An art director is someone who is responsible for the visual style and images in magazines, newspapers, product packaging, and movie and television productions. They create the overall design and direct others who develop artwork or layouts. About 12% of art directors work for advertising and public relations firms. Others work for newspaper and magazine publishers, specialized design services firms, and the theatre, motion picture and video industries.
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An art director typically oversees the work of other designers and artists who produce images for television, film, live performances, advertisements, or video games. They determine the overall style or tone desired for each project and articulate their vision to artists who submit images, such as illustrations, graphics, photographs, charts and graphs, or stage and movie sets.
An art director will work with the art and design staff in advertising agencies, public relations firms, and book, magazine, or newspaper publishers to create designs and layouts. They also work with producers and directors of theatre, television, or movie productions to oversee set designs. Their work requires them to understand the design elements of projects, inspire other creative workers, and keep projects on budget and on time. Sometimes, they are responsible for developing the budgets and timelines.
An art director will typically do the following:
Art directors work in a variety of industries, and the type of work they do varies somewhat with the industry. However, almost all art directors set the overall artistic style and visual image to be created for each project, and oversee a staff of designers, artists, photographers, writers, or editors who are responsible for creating the individual works that collectively make up a completed product.
The following are some specifics of what art directors do in different industries:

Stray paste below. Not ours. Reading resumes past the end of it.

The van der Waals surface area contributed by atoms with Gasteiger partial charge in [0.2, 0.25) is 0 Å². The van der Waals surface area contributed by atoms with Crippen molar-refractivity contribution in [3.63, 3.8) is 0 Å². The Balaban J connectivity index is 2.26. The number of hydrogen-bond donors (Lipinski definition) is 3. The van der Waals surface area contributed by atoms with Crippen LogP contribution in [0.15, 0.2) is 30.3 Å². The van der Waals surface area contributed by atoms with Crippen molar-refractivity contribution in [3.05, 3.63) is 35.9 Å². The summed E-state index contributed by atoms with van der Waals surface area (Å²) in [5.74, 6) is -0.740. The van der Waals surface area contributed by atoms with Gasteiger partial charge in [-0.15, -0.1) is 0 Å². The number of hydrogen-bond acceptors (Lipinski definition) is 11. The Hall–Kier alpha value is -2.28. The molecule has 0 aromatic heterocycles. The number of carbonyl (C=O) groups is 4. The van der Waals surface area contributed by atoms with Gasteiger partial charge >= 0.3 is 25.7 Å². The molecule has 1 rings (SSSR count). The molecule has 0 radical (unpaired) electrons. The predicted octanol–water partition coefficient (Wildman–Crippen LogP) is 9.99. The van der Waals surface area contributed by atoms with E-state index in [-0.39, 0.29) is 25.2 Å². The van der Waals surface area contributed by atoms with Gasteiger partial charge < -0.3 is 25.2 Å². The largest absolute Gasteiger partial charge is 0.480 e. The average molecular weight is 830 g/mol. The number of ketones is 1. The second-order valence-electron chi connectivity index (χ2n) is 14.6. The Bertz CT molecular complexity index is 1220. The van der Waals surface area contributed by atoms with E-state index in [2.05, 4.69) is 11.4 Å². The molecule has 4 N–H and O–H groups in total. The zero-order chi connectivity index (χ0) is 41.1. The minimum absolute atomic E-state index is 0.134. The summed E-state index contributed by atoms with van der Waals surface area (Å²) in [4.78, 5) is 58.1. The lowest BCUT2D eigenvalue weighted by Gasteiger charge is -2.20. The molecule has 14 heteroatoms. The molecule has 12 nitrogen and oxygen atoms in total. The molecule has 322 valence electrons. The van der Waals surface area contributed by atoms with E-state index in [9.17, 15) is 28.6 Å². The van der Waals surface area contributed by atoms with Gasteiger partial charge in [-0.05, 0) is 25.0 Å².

In publishing, art directors typically oversee the page layout of newspapers and magazines. They also choose the cover art for books and periodicals. Often, this work includes web publications.
In advertising and public relations, art directors ensure that their clients’ desired message and image is conveyed to consumers. They are responsible for the overall visual aspects of an advertising or media campaign and may coordinate the work of other artistic or design staff, such as graphic designers.
In movie production, art directors collaborate with directors to determine what sets will be needed for the film and what style or look the sets should have. They hire and supervise a staff of assistant art directors or set designers to complete designs.
Art directors need at least a bachelor’s degree in an art or design subject and previous work experience. Depending on the industry, they may have worked as graphic designers, illustrators, copy editors, photographers, or in another art or design occupation before becoming art directors. To supplement their work experience in those occupations and show their ability to take on a more creative or a more managerial role, some complete a Master of Fine Arts (MFA) degree or a Master of Business Administration (MBA) degree.
An art director often works for three to five years in another occupation before being selected for a position as an art director. Many art directors have a portfolio—a collection of their work that demonstrates their styles and abilities. Managers, clients, and others look at this portfolio when they are deciding whether to hire the person or contract for his or her work.
An art director must be able to listen to and speak with staff and clients to ensure that they understand employees’ ideas and clients’ desires for advertisements, publications, or movie sets. They must be able to come up with interesting and innovative ideas to develop advertising campaigns, set designs, or layout options. Art directors must be able to organize, direct, and motivate other artists. They need to articulate their visions to artists and oversee their production. Balancing competing priorities and multiple projects while meeting strict deadlines is critical for art directors.
Almost on a daily basis, I get asked, "what is it you do?" It's not a real surprise. I've spent years trying to explain to my parents what it means to be an Art Director, and if they haven't figured it out yet, why would I expect that anyone else could figure it out.
It is the Art Director's job to realize the Production Designer's creative vision for all the sets and locations that eventually give productions their unique visual identity. They work on feature films, commercials and some types of television productions.
Three leading art directors explain what the role entails and offer advice on how to become one yourself.